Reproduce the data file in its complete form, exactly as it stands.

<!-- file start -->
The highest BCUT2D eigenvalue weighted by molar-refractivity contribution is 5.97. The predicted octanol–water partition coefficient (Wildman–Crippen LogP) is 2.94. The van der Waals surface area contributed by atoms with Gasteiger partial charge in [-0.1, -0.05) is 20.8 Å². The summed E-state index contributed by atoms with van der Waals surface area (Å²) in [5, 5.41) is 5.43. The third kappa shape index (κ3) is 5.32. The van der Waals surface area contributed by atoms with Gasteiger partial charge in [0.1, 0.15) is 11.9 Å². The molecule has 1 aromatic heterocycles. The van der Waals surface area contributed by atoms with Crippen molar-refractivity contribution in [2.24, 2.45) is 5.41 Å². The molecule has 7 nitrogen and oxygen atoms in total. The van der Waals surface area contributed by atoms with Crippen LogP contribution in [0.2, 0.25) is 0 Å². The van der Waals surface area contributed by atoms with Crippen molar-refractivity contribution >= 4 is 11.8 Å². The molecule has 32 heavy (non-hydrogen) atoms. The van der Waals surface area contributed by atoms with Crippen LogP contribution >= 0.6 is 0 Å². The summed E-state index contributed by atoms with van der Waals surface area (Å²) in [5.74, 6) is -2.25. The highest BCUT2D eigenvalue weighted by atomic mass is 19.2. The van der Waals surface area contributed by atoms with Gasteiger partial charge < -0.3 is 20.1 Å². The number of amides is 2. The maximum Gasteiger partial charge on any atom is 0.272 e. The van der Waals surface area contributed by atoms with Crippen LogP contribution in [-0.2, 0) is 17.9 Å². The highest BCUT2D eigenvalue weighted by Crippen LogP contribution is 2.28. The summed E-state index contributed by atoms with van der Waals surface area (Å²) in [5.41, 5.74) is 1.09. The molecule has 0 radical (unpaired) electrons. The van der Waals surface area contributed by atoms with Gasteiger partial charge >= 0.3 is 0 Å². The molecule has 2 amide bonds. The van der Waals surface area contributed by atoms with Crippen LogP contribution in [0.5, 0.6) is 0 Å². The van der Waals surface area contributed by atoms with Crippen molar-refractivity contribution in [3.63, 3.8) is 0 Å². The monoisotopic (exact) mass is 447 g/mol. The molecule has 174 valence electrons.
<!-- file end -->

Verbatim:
The highest BCUT2D eigenvalue weighted by molar-refractivity contribution is 5.97. The predicted octanol–water partition coefficient (Wildman–Crippen LogP) is 2.94. The van der Waals surface area contributed by atoms with Gasteiger partial charge in [-0.1, -0.05) is 20.8 Å². The summed E-state index contributed by atoms with van der Waals surface area (Å²) in [5, 5.41) is 5.43. The third kappa shape index (κ3) is 5.32. The van der Waals surface area contributed by atoms with Gasteiger partial charge in [0.1, 0.15) is 11.9 Å². The molecule has 1 aromatic heterocycles. The van der Waals surface area contributed by atoms with Crippen molar-refractivity contribution in [2.24, 2.45) is 5.41 Å². The molecule has 7 nitrogen and oxygen atoms in total. The van der Waals surface area contributed by atoms with Crippen LogP contribution in [0.2, 0.25) is 0 Å². The van der Waals surface area contributed by atoms with Crippen molar-refractivity contribution >= 4 is 11.8 Å². The molecule has 32 heavy (non-hydrogen) atoms. The van der Waals surface area contributed by atoms with Crippen LogP contribution >= 0.6 is 0 Å². The summed E-state index contributed by atoms with van der Waals surface area (Å²) in [5.74, 6) is -2.25. The highest BCUT2D eigenvalue weighted by atomic mass is 19.2. The van der Waals surface area contributed by atoms with Gasteiger partial charge < -0.3 is 20.1 Å². The number of amides is 2. The maximum Gasteiger partial charge on any atom is 0.272 e. The van der Waals surface area contributed by atoms with Crippen LogP contribution in [-0.2, 0) is 17.9 Å². The highest BCUT2D eigenvalue weighted by Crippen LogP contribution is 2.28. The summed E-state index contributed by atoms with van der Waals surface area (Å²) in [5.41, 5.74) is 1.09. The molecule has 0 radical (unpaired) electrons. The van der Waals surface area contributed by atoms with Gasteiger partial charge >= 0.3 is 0 Å². The molecule has 2 amide bonds. The van der Waals surface area contributed by atoms with Crippen LogP contribution in [0.5, 0.6) is 0 Å². The van der Waals surface area contributed by atoms with Crippen molar-refractivity contribution in [3.63, 3.8) is 0 Å². The monoisotopic (exact) mass is 447 g/mol. The molecule has 174 valence electrons.